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In this practice report, the author describes the setting up of Chiswick Women's Aid, the first refuge1 for the care and treatment of battered women and their children. A…
In this practice report, the author describes the setting up of Chiswick Women's Aid, the first refuge1 for the care and treatment of battered women and their children. A key differentiation is made between ‘battered women’ and ‘violence‐prone women’ and the author summarises past objection and opposition to her work and theories.It is then contended that the issue of family violence must be seen in the personal and psychological realm, rather than in the political domain, and this is discussed in relation to a statistical survey of answers provided in questionnaires self‐completed by 100 female residents of Chiswick Women's Aid, London during 1975. This study shows evidence of a link between violence in childhood and the recreation of violent relationships in adult life and thus suggests that violence appears to be intergenerational.
Real flight is cognitively demanding; accordingly, both indicators and display panel layout should be user-friendly to improve pilot-aircraft interaction. Poor…
Real flight is cognitively demanding; accordingly, both indicators and display panel layout should be user-friendly to improve pilot-aircraft interaction. Poor pilot-interface interactions in aircrafts could result in accidents. Although a general reason of accidents is improper displays, relatively few studies were conducted on interfaces. This study aims to present an optimization model to create intuitively integrated user-friendly cockpit interfaces.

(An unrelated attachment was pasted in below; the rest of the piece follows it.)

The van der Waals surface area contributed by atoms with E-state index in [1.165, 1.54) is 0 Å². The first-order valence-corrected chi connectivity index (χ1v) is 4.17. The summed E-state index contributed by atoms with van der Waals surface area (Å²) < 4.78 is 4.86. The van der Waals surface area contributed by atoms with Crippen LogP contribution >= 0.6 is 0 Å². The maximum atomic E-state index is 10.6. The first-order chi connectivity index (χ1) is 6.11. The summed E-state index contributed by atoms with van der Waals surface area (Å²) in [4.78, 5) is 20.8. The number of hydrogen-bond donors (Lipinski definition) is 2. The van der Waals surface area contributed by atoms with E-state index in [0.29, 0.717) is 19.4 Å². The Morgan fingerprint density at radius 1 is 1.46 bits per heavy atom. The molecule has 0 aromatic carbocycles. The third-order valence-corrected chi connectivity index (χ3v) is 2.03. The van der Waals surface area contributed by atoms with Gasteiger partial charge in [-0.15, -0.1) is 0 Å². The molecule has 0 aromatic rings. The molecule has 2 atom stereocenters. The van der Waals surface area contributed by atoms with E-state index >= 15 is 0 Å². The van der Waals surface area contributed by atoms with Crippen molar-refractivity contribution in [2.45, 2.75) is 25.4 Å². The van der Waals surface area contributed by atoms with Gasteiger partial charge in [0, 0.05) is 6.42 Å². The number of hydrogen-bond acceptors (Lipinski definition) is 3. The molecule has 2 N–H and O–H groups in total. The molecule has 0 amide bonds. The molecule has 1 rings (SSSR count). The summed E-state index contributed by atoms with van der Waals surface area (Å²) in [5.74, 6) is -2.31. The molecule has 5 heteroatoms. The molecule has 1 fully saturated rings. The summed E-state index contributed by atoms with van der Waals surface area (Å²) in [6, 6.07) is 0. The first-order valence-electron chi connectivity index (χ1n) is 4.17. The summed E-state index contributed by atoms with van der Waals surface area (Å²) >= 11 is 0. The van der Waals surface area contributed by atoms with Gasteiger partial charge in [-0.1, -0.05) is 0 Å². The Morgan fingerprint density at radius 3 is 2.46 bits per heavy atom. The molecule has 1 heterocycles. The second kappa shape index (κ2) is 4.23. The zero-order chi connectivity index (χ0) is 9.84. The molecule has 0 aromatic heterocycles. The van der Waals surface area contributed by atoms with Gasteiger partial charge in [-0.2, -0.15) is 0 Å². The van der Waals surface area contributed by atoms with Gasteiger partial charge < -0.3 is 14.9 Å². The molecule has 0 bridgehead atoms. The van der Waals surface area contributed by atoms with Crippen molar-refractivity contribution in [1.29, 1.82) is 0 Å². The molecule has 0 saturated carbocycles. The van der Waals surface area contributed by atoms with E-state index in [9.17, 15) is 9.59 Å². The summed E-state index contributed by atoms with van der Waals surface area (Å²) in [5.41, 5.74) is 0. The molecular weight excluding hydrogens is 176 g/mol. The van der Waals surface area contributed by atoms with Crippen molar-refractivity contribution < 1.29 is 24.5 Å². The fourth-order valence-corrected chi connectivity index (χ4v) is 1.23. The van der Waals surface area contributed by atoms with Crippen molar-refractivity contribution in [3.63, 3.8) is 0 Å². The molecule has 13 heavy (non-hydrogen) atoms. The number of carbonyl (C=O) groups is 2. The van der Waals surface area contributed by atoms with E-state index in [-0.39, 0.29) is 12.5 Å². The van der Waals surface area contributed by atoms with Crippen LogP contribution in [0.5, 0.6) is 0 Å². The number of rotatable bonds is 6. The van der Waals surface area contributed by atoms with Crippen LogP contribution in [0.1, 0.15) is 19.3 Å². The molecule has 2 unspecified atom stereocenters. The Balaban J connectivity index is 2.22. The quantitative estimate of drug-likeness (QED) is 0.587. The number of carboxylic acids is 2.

Subjectivity within most usability evaluation techniques could bring about interface design problems. A priori information about indicator’s possible locations may be available or unavailable. Thus different analytical approaches must be applied for modifications and new interface designs. Relative layout design (RLD) model was developed and used in new interface designs to optimize locations of indicators. This model was based on layout optimization and constructed in accordance with design requirements, ergonomic considerations with the pilot preferences. RLD model optimizes interface design by deploying indicators to the best locations to improve usability of display panel, pilot-aircraft interaction and flight safety.
Optimum interfaces for two problem instances were gathered by RLD model in 15.77 CPU(s) with 10 indicators and 542.51 CPU(s) with 19 indicators. A comparison between relative and existing cockpit interfaces reveals that locations of six navigation and four mechanical system indicators are different. The differences may stem from pilots’ preferences and relativity constraints. Both interfaces are more similar for the central part of the display panel. The objective function value of relative interface design (Opt: 527938) is far better than existing interface (737100). The RLD model improved usability of existing interface (28.61 per cent considering decrease in the objective function values from 737100 to 527938.
Future cockpit and new helicopter interface designs may involve RLD model as an alternative interface design tool. Furthermore, other layout optimization problems, e.g. circuit boards, microchips and engines, etc. could be handled in a more realistic manner by RLD model.